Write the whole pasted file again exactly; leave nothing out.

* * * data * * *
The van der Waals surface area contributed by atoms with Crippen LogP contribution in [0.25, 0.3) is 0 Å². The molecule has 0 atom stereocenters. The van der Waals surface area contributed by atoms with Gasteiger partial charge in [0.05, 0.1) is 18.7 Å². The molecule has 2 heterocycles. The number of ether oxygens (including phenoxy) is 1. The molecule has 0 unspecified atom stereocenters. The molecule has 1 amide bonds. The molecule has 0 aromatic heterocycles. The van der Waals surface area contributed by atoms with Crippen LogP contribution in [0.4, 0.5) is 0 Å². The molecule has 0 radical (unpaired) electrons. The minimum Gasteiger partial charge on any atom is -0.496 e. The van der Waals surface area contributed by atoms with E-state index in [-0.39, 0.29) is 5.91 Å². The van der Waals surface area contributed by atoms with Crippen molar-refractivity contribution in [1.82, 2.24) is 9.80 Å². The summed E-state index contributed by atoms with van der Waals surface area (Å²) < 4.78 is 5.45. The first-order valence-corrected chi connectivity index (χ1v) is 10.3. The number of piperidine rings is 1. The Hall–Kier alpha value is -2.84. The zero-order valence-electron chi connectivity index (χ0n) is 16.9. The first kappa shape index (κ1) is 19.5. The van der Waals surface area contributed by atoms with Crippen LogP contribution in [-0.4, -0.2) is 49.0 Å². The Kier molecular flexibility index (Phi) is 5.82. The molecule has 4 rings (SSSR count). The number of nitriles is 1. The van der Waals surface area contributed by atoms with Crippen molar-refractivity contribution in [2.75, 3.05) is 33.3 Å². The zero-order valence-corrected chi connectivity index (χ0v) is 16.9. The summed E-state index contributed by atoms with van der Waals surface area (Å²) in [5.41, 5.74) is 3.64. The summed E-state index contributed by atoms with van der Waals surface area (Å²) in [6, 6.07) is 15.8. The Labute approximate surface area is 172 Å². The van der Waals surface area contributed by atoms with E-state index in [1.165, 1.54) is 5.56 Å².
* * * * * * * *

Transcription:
The van der Waals surface area contributed by atoms with Crippen LogP contribution in [0.25, 0.3) is 0 Å². The molecule has 0 atom stereocenters. The van der Waals surface area contributed by atoms with Gasteiger partial charge in [0.05, 0.1) is 18.7 Å². The molecule has 2 heterocycles. The number of ether oxygens (including phenoxy) is 1. The molecule has 0 unspecified atom stereocenters. The molecule has 1 amide bonds. The molecule has 0 aromatic heterocycles. The van der Waals surface area contributed by atoms with Crippen LogP contribution in [0.4, 0.5) is 0 Å². The molecule has 0 radical (unpaired) electrons. The minimum Gasteiger partial charge on any atom is -0.496 e. The van der Waals surface area contributed by atoms with E-state index in [-0.39, 0.29) is 5.91 Å². The van der Waals surface area contributed by atoms with Crippen molar-refractivity contribution in [1.82, 2.24) is 9.80 Å². The summed E-state index contributed by atoms with van der Waals surface area (Å²) < 4.78 is 5.45. The first-order valence-corrected chi connectivity index (χ1v) is 10.3. The number of piperidine rings is 1. The Hall–Kier alpha value is -2.84. The zero-order valence-electron chi connectivity index (χ0n) is 16.9. The first kappa shape index (κ1) is 19.5. The van der Waals surface area contributed by atoms with Crippen LogP contribution in [-0.4, -0.2) is 49.0 Å². The Kier molecular flexibility index (Phi) is 5.82. The molecule has 4 rings (SSSR count). The number of nitriles is 1. The van der Waals surface area contributed by atoms with Crippen molar-refractivity contribution in [2.75, 3.05) is 33.3 Å². The zero-order valence-corrected chi connectivity index (χ0v) is 16.9. The summed E-state index contributed by atoms with van der Waals surface area (Å²) in [5.41, 5.74) is 3.64. The summed E-state index contributed by atoms with van der Waals surface area (Å²) in [6, 6.07) is 15.8. The Labute approximate surface area is 172 Å². The van der Waals surface area contributed by atoms with E-state index in [1.165, 1.54) is 5.56 Å².